02/09/2010: Be warned – car tyres prices are on the increase!
Despite the recent recession, it looks as if car tyres prices increases are lurking just around the corner and indeed the NTDA (National Tyre Distributors Association) has warned that ‘substantial’ price rises may be imminent. So if you’re thinking of changing your tyres, best do it soon. Apparently, there are a number of factors contributing to this predicted rise in car tyres prices, but amongst the most prominent is the fact that raw materials prices are continuing to increase around the world. And this includes steel, oil and textiles as well as natural rubber. Oddly, this affects budget car tyres prices more than premium brands.
In addition, because a number of manufacturers closed factories during the recession, car tyres prices may have to rise simply because there is now insufficient manufacturing capacity to meet the predicted demand. Moreover, last year’s particularly severe winter across much of Northern Europe fuelled unprecedented demand for winter tyres which pushed up car tyres prices. This means many manufacturers are having to replenish stocks of winter tyres ahead of next season’s demand. The inevitable result of all this is that car tyres prices will be on the increase for some time to come so ‘buy now’ seems to be the right message.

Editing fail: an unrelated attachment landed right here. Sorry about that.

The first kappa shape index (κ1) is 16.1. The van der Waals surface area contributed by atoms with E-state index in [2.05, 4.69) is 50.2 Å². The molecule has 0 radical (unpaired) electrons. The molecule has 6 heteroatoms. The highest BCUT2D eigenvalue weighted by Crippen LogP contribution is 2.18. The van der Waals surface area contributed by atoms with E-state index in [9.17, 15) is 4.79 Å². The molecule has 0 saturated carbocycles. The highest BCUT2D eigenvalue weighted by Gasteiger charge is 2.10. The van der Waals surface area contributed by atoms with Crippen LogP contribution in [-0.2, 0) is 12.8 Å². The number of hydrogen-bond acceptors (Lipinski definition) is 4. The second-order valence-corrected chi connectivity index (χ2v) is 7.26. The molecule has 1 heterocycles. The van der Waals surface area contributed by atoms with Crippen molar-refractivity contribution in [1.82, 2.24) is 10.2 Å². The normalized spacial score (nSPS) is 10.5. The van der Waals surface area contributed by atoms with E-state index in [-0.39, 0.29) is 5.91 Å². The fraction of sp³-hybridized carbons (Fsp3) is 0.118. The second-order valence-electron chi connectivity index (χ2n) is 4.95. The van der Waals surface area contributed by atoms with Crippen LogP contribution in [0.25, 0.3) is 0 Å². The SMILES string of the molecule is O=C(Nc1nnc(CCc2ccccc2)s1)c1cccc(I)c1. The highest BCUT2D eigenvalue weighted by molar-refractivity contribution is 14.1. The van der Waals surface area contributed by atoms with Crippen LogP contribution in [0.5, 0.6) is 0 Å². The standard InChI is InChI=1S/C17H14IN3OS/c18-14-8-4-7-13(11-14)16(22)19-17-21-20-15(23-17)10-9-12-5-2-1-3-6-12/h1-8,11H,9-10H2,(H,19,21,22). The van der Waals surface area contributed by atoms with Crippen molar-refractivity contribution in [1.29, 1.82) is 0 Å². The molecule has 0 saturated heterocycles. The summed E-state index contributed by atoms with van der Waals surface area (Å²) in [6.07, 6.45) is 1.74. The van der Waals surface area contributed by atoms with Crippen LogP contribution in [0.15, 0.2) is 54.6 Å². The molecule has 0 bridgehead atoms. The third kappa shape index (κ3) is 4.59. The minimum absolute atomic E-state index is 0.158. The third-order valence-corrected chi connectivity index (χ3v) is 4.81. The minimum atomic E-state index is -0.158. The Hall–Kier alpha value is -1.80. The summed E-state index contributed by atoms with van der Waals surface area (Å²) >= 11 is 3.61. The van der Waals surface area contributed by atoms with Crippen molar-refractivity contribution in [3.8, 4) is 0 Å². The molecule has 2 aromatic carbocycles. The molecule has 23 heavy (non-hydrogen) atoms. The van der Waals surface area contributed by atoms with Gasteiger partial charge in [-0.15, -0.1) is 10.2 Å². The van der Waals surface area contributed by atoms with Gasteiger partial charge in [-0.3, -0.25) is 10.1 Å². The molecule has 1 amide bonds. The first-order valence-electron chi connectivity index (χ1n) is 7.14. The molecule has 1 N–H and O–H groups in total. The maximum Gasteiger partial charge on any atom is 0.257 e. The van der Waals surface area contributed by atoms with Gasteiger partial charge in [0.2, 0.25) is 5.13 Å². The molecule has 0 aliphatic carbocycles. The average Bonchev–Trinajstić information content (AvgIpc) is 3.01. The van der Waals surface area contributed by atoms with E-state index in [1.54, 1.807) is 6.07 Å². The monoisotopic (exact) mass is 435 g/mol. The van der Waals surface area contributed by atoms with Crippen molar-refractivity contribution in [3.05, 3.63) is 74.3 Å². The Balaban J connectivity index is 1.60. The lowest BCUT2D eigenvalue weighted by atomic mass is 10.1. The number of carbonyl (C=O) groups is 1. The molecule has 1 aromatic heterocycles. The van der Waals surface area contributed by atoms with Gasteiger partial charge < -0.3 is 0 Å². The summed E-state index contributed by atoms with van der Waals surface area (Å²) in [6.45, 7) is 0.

Car tyres prices are also affected by the fact that new car sales are now on the increase. And because many manufacturers are committed to supplying original equipment tyres, it’s clear that the availability of tyres for the replacement market is likely to be limited. The laws of supply and demand will inevitably mean rises in car tyres prices across the board. Indeed, the supply situation is already worsening, with many tyre retailers and wholesalers operating on significantly reduced stock levels and even running out of some sizes. Retailers of course, will be forced to increase car tyres prices to maintain their margins.
And as if this wasn’t enough, car tyres prices will be affected by rising fuel, warehousing and distribution costs; especially for tyres imported from the Far East. On top of that, don’t forget that there will be a 2.5% increase in car tyres prices when VAT goes up next January. So what’s the outlook for the average motorist? Well the truth is that whilst there is no need to panic, car tyres prices are likely to increase for some time and there may well be shortages-especially in the more popular sizes. Moreover, this could lead through to shortages in other sizes as manufacturers switch production to meet demand.